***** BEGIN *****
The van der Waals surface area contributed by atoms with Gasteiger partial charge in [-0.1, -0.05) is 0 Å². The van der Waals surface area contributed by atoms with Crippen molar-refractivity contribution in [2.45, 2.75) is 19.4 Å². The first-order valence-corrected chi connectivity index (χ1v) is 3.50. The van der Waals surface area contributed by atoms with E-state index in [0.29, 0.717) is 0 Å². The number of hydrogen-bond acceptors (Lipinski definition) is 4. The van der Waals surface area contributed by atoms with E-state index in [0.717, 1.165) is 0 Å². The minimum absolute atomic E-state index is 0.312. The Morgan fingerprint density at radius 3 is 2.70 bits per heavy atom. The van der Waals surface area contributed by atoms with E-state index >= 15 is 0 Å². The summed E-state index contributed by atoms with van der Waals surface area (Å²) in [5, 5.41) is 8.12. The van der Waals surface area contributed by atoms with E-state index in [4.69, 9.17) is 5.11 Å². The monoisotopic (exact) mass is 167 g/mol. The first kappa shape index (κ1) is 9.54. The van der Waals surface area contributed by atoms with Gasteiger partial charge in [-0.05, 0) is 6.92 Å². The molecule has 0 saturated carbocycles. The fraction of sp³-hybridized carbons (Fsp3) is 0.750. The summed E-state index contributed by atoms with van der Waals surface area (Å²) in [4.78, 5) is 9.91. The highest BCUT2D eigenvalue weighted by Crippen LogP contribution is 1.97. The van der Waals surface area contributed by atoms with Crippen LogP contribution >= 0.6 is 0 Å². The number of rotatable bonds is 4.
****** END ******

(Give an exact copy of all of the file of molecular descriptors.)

The van der Waals surface area contributed by atoms with Gasteiger partial charge in [-0.1, -0.05) is 0 Å². The van der Waals surface area contributed by atoms with Crippen molar-refractivity contribution in [2.45, 2.75) is 19.4 Å². The first-order valence-corrected chi connectivity index (χ1v) is 3.50. The van der Waals surface area contributed by atoms with E-state index in [0.29, 0.717) is 0 Å². The number of hydrogen-bond acceptors (Lipinski definition) is 4. The van der Waals surface area contributed by atoms with E-state index in [0.717, 1.165) is 0 Å². The minimum absolute atomic E-state index is 0.312. The Morgan fingerprint density at radius 3 is 2.70 bits per heavy atom. The van der Waals surface area contributed by atoms with E-state index >= 15 is 0 Å². The summed E-state index contributed by atoms with van der Waals surface area (Å²) in [5, 5.41) is 8.12. The van der Waals surface area contributed by atoms with E-state index in [4.69, 9.17) is 5.11 Å². The monoisotopic (exact) mass is 167 g/mol. The first kappa shape index (κ1) is 9.54. The van der Waals surface area contributed by atoms with Gasteiger partial charge in [-0.05, 0) is 6.92 Å². The molecule has 0 saturated carbocycles. The fraction of sp³-hybridized carbons (Fsp3) is 0.750. The summed E-state index contributed by atoms with van der Waals surface area (Å²) in [4.78, 5) is 9.91. The highest BCUT2D eigenvalue weighted by Crippen LogP contribution is 1.97. The van der Waals surface area contributed by atoms with Crippen LogP contribution >= 0.6 is 0 Å². The number of rotatable bonds is 4.